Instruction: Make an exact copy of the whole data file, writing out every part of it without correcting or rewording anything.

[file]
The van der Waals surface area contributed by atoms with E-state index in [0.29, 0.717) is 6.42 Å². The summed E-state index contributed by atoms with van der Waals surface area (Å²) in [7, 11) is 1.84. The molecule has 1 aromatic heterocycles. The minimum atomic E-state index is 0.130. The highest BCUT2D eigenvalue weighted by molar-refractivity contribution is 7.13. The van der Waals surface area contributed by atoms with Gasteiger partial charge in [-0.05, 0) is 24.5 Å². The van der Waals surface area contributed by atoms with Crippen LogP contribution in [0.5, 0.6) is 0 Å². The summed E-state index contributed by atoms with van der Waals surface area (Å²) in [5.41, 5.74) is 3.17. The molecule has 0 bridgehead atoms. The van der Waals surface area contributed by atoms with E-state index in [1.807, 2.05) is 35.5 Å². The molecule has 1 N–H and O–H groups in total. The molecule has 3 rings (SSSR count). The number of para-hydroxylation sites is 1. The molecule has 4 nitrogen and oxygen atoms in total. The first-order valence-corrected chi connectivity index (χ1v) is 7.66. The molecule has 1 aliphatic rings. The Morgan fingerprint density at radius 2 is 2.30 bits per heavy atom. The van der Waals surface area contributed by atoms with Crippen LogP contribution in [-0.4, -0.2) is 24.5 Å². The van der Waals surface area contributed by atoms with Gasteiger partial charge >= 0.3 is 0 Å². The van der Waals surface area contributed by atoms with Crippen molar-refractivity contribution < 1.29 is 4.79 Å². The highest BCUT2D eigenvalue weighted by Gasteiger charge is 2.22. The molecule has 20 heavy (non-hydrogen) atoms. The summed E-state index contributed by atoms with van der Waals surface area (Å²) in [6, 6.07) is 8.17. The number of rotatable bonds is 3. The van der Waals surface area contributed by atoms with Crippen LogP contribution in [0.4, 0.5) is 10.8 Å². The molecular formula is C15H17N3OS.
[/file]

The van der Waals surface area contributed by atoms with E-state index in [0.29, 0.717) is 6.42 Å². The summed E-state index contributed by atoms with van der Waals surface area (Å²) in [7, 11) is 1.84. The molecule has 1 aromatic heterocycles. The minimum atomic E-state index is 0.130. The highest BCUT2D eigenvalue weighted by molar-refractivity contribution is 7.13. The van der Waals surface area contributed by atoms with Gasteiger partial charge in [-0.05, 0) is 24.5 Å². The van der Waals surface area contributed by atoms with Crippen LogP contribution in [0.5, 0.6) is 0 Å². The summed E-state index contributed by atoms with van der Waals surface area (Å²) in [5.41, 5.74) is 3.17. The molecule has 0 bridgehead atoms. The van der Waals surface area contributed by atoms with E-state index in [1.807, 2.05) is 35.5 Å². The molecule has 1 N–H and O–H groups in total. The molecule has 3 rings (SSSR count). The number of para-hydroxylation sites is 1. The molecule has 4 nitrogen and oxygen atoms in total. The first-order valence-corrected chi connectivity index (χ1v) is 7.66. The molecule has 1 aliphatic rings. The Morgan fingerprint density at radius 2 is 2.30 bits per heavy atom. The van der Waals surface area contributed by atoms with Crippen LogP contribution in [-0.4, -0.2) is 24.5 Å². The van der Waals surface area contributed by atoms with Gasteiger partial charge >= 0.3 is 0 Å². The van der Waals surface area contributed by atoms with Crippen molar-refractivity contribution < 1.29 is 4.79 Å². The highest BCUT2D eigenvalue weighted by Gasteiger charge is 2.22. The molecule has 20 heavy (non-hydrogen) atoms. The summed E-state index contributed by atoms with van der Waals surface area (Å²) in [6, 6.07) is 8.17. The number of rotatable bonds is 3. The van der Waals surface area contributed by atoms with Crippen LogP contribution in [0.4, 0.5) is 10.8 Å². The molecular formula is C15H17N3OS.